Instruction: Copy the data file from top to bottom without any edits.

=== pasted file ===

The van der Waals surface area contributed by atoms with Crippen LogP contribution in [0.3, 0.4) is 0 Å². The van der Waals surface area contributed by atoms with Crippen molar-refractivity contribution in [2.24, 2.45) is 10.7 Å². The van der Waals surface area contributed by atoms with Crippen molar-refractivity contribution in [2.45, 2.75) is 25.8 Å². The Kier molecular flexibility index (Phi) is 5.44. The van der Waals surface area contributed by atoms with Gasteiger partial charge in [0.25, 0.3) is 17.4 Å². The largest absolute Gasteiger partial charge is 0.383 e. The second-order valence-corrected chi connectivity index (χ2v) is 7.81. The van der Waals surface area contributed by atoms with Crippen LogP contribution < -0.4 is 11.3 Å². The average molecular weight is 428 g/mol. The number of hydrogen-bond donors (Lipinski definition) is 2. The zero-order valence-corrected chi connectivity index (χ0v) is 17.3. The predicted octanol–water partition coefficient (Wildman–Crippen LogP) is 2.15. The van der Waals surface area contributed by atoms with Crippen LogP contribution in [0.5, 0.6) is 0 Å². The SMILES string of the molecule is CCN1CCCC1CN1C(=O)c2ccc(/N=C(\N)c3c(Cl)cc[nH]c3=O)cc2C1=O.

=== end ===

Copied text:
The van der Waals surface area contributed by atoms with Crippen LogP contribution in [0.3, 0.4) is 0 Å². The van der Waals surface area contributed by atoms with Crippen molar-refractivity contribution in [2.24, 2.45) is 10.7 Å². The van der Waals surface area contributed by atoms with Crippen molar-refractivity contribution in [2.45, 2.75) is 25.8 Å². The Kier molecular flexibility index (Phi) is 5.44. The van der Waals surface area contributed by atoms with Gasteiger partial charge in [0.25, 0.3) is 17.4 Å². The largest absolute Gasteiger partial charge is 0.383 e. The second-order valence-corrected chi connectivity index (χ2v) is 7.81. The van der Waals surface area contributed by atoms with Crippen LogP contribution < -0.4 is 11.3 Å². The average molecular weight is 428 g/mol. The number of hydrogen-bond donors (Lipinski definition) is 2. The zero-order valence-corrected chi connectivity index (χ0v) is 17.3. The predicted octanol–water partition coefficient (Wildman–Crippen LogP) is 2.15. The van der Waals surface area contributed by atoms with Crippen LogP contribution in [0.5, 0.6) is 0 Å². The SMILES string of the molecule is CCN1CCCC1CN1C(=O)c2ccc(/N=C(\N)c3c(Cl)cc[nH]c3=O)cc2C1=O.